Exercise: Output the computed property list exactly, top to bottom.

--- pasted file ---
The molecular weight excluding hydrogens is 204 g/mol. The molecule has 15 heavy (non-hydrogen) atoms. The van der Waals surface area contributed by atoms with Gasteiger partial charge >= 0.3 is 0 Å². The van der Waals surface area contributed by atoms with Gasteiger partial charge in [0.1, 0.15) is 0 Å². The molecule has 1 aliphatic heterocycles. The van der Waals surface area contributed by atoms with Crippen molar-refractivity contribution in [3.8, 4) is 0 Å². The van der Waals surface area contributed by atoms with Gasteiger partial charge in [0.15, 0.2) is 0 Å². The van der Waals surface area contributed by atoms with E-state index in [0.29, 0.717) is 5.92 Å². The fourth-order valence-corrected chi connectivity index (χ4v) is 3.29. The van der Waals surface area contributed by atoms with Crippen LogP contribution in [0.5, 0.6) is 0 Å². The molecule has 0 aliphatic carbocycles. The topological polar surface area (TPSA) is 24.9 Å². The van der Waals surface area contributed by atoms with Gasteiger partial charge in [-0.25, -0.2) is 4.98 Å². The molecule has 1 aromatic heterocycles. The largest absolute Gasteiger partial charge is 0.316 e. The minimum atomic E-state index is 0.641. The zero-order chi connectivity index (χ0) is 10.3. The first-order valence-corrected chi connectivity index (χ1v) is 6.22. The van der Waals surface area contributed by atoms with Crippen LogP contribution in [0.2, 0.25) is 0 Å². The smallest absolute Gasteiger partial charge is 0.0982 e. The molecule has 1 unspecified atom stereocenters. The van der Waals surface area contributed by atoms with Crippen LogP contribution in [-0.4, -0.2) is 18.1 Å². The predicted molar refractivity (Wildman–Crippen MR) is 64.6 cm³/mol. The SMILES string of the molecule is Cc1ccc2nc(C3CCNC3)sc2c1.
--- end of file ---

The molecular weight excluding hydrogens is 204 g/mol. The molecule has 15 heavy (non-hydrogen) atoms. The van der Waals surface area contributed by atoms with Gasteiger partial charge >= 0.3 is 0 Å². The van der Waals surface area contributed by atoms with Gasteiger partial charge in [0.1, 0.15) is 0 Å². The molecule has 1 aliphatic heterocycles. The van der Waals surface area contributed by atoms with Crippen molar-refractivity contribution in [3.8, 4) is 0 Å². The van der Waals surface area contributed by atoms with Gasteiger partial charge in [0.15, 0.2) is 0 Å². The van der Waals surface area contributed by atoms with E-state index in [0.29, 0.717) is 5.92 Å². The fourth-order valence-corrected chi connectivity index (χ4v) is 3.29. The van der Waals surface area contributed by atoms with Crippen LogP contribution in [0.5, 0.6) is 0 Å². The molecule has 0 aliphatic carbocycles. The topological polar surface area (TPSA) is 24.9 Å². The van der Waals surface area contributed by atoms with Gasteiger partial charge in [-0.25, -0.2) is 4.98 Å². The molecule has 1 aromatic heterocycles. The largest absolute Gasteiger partial charge is 0.316 e. The minimum atomic E-state index is 0.641. The zero-order chi connectivity index (χ0) is 10.3. The first-order valence-corrected chi connectivity index (χ1v) is 6.22. The van der Waals surface area contributed by atoms with Crippen LogP contribution in [0.2, 0.25) is 0 Å². The smallest absolute Gasteiger partial charge is 0.0982 e. The molecule has 1 unspecified atom stereocenters. The van der Waals surface area contributed by atoms with Crippen LogP contribution in [-0.4, -0.2) is 18.1 Å². The predicted molar refractivity (Wildman–Crippen MR) is 64.6 cm³/mol. The SMILES string of the molecule is Cc1ccc2nc(C3CCNC3)sc2c1.